“Monstrous” new Russian saber-tooth fossils clarify early evolution of the mammal lineage

For immediate release ‐ June 08, 2018

Contact: Jon Pishney, 919.707.8083 and Christian Kammerer, 919.707.9939. Images available upon request

Masyutin illustration The therocephalian Gorynychus masyutinae, top predator of the Kotelnich fossil assemblage, hunting a tree-dwelling herbivore (Suminia getmanovi). Art by Matt Celeskey. (Click to enlarge.)

Fossils representing two new species of saber-toothed prehistoric predators have been described by researchers from the North Carolina Museum of Natural Sciences (Raleigh, USA) and the Vyatka Paleontological Museum (Kirov, Russia). These new species improve the scientists’ understanding of an important interval in the early evolution of mammals — a time, between mass extinctions, when the roles of certain carnivores changed drastically.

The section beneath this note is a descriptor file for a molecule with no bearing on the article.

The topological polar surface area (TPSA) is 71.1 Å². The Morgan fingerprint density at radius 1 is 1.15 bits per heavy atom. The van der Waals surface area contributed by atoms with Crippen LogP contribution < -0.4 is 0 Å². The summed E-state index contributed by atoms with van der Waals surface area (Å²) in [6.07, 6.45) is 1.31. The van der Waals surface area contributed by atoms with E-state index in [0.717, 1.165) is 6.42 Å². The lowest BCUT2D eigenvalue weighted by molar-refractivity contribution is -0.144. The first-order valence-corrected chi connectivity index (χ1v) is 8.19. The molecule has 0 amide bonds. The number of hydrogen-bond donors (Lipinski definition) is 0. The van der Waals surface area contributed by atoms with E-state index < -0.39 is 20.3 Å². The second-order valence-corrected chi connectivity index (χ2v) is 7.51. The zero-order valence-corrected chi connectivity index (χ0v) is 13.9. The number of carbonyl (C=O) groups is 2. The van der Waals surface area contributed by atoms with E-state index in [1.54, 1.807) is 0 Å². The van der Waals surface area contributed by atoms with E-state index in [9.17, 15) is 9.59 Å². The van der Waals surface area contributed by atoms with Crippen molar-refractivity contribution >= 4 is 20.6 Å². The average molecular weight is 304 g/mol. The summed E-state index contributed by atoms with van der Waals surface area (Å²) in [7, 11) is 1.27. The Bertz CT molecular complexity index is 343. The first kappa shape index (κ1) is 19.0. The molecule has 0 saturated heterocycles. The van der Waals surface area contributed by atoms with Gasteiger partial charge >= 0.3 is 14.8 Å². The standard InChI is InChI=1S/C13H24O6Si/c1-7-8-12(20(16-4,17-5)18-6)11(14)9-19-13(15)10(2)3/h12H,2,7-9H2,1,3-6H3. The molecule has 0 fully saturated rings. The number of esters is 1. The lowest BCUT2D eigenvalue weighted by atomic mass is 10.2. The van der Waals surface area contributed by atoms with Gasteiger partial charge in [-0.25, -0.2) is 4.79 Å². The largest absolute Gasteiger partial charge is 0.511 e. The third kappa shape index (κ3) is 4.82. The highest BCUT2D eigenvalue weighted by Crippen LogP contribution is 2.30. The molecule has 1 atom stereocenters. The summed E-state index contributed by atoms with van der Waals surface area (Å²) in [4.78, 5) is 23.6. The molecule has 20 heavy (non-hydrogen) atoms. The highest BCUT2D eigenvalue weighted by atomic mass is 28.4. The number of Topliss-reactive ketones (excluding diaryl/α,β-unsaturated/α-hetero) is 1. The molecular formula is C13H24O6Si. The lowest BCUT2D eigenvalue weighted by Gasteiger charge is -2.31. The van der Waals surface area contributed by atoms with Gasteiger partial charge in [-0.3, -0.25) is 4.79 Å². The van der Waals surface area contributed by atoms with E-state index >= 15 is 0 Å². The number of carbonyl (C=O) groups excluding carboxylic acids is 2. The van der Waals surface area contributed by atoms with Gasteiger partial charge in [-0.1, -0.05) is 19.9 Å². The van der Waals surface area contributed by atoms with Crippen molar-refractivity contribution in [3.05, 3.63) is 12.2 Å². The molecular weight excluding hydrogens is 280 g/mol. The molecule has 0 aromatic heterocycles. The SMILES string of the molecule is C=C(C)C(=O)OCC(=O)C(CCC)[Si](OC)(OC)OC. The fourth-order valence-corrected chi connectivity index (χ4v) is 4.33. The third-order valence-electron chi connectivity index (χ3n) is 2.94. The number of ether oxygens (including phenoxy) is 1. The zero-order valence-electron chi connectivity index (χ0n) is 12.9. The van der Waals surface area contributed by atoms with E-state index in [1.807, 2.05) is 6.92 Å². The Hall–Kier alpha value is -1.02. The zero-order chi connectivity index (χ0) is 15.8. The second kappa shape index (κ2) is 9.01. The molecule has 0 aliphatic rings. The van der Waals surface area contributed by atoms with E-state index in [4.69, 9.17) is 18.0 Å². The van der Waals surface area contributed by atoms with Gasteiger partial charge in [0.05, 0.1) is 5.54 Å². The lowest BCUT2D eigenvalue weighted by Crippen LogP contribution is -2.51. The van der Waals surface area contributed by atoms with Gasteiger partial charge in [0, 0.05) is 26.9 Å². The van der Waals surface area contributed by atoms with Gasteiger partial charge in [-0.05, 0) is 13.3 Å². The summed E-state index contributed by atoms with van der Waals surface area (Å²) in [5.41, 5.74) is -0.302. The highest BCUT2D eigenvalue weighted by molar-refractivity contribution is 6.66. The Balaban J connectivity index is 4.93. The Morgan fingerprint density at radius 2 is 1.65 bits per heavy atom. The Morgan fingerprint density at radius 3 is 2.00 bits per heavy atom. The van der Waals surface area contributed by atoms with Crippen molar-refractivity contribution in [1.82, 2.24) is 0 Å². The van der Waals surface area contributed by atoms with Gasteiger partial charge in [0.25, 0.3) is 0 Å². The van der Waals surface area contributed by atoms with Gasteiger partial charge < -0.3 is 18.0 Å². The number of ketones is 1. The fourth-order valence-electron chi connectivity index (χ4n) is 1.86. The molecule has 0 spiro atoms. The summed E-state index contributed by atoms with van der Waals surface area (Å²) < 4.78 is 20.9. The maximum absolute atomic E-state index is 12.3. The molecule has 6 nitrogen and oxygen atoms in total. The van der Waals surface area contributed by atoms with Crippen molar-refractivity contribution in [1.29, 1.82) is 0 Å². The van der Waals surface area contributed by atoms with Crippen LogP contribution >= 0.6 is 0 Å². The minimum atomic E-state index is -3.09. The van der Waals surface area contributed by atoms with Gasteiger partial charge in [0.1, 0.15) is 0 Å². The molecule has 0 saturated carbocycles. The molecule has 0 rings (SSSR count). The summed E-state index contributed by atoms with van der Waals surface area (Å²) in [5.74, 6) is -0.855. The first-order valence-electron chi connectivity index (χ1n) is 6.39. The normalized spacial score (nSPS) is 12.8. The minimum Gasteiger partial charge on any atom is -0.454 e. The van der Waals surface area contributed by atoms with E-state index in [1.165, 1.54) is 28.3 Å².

Living mammals are descended from a group of animals called therapsids, a diverse assemblage of “protomammals” that dominated terrestrial ecosystems in the Permian Period (~299–252 million years ago), millions of years before the earliest dinosaurs. These protomammals included tusked herbivores, burrowing insectivores, and saber-toothed predators. The vast majority of Permian therapsids have been found in the Karoo Basin of South Africa, and as a result, the South African record has played an outsized role influencing scientists’ understanding of protomammal evolution. Because of this, therapsid fossils from outside of South Africa are extremely important, allowing scientists to discern whether observed events in the protomammal fossil record represent global or merely regional patterns.